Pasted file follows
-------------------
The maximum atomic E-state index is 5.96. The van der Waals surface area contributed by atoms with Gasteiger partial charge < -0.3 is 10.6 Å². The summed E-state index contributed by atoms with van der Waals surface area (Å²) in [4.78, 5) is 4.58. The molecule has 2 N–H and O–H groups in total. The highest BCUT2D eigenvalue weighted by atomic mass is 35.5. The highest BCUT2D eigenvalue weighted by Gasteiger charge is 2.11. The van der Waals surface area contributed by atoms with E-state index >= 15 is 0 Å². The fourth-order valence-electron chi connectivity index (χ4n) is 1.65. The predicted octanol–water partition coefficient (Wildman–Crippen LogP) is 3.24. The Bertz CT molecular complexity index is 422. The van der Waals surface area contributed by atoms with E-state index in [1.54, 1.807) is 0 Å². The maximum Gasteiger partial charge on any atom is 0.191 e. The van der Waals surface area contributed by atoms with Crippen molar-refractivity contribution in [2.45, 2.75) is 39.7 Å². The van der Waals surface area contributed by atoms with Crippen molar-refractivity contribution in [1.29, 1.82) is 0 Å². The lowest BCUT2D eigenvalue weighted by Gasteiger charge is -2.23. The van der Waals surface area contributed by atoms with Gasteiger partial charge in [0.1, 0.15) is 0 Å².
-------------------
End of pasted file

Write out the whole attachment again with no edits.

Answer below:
The maximum atomic E-state index is 5.96. The van der Waals surface area contributed by atoms with Gasteiger partial charge < -0.3 is 10.6 Å². The summed E-state index contributed by atoms with van der Waals surface area (Å²) in [4.78, 5) is 4.58. The molecule has 2 N–H and O–H groups in total. The highest BCUT2D eigenvalue weighted by atomic mass is 35.5. The highest BCUT2D eigenvalue weighted by Gasteiger charge is 2.11. The van der Waals surface area contributed by atoms with E-state index >= 15 is 0 Å². The fourth-order valence-electron chi connectivity index (χ4n) is 1.65. The predicted octanol–water partition coefficient (Wildman–Crippen LogP) is 3.24. The Bertz CT molecular complexity index is 422. The van der Waals surface area contributed by atoms with E-state index in [1.54, 1.807) is 0 Å². The maximum Gasteiger partial charge on any atom is 0.191 e. The van der Waals surface area contributed by atoms with Crippen molar-refractivity contribution in [2.45, 2.75) is 39.7 Å². The van der Waals surface area contributed by atoms with Crippen molar-refractivity contribution in [1.29, 1.82) is 0 Å². The lowest BCUT2D eigenvalue weighted by Gasteiger charge is -2.23. The van der Waals surface area contributed by atoms with Gasteiger partial charge in [0.1, 0.15) is 0 Å².